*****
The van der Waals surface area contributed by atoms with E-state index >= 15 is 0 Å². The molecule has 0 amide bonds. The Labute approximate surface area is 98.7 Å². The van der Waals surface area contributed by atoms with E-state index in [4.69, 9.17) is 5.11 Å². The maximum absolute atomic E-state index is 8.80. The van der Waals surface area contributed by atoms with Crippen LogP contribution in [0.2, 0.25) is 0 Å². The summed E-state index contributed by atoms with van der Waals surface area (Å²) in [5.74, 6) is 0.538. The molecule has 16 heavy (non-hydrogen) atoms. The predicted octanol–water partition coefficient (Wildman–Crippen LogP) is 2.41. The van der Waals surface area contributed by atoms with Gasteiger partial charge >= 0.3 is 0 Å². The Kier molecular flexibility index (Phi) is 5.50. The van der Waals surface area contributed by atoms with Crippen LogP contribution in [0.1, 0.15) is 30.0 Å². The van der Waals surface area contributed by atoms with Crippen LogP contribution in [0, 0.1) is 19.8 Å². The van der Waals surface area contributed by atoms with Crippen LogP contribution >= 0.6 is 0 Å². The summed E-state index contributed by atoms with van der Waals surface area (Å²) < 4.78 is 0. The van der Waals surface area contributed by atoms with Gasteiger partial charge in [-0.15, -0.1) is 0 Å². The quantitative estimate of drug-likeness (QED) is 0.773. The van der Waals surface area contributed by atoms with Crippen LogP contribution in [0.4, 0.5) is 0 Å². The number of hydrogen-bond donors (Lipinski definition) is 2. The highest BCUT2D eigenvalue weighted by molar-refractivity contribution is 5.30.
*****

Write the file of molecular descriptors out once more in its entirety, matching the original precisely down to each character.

The van der Waals surface area contributed by atoms with E-state index >= 15 is 0 Å². The molecule has 0 amide bonds. The Labute approximate surface area is 98.7 Å². The van der Waals surface area contributed by atoms with E-state index in [4.69, 9.17) is 5.11 Å². The maximum absolute atomic E-state index is 8.80. The van der Waals surface area contributed by atoms with Crippen LogP contribution in [0.2, 0.25) is 0 Å². The summed E-state index contributed by atoms with van der Waals surface area (Å²) in [5.74, 6) is 0.538. The molecule has 16 heavy (non-hydrogen) atoms. The predicted octanol–water partition coefficient (Wildman–Crippen LogP) is 2.41. The van der Waals surface area contributed by atoms with Gasteiger partial charge >= 0.3 is 0 Å². The Kier molecular flexibility index (Phi) is 5.50. The van der Waals surface area contributed by atoms with Crippen LogP contribution in [0.1, 0.15) is 30.0 Å². The van der Waals surface area contributed by atoms with Crippen LogP contribution in [0, 0.1) is 19.8 Å². The van der Waals surface area contributed by atoms with Crippen LogP contribution >= 0.6 is 0 Å². The summed E-state index contributed by atoms with van der Waals surface area (Å²) < 4.78 is 0. The van der Waals surface area contributed by atoms with Gasteiger partial charge in [-0.15, -0.1) is 0 Å². The quantitative estimate of drug-likeness (QED) is 0.773. The van der Waals surface area contributed by atoms with Crippen LogP contribution in [0.4, 0.5) is 0 Å². The number of hydrogen-bond donors (Lipinski definition) is 2. The highest BCUT2D eigenvalue weighted by molar-refractivity contribution is 5.30.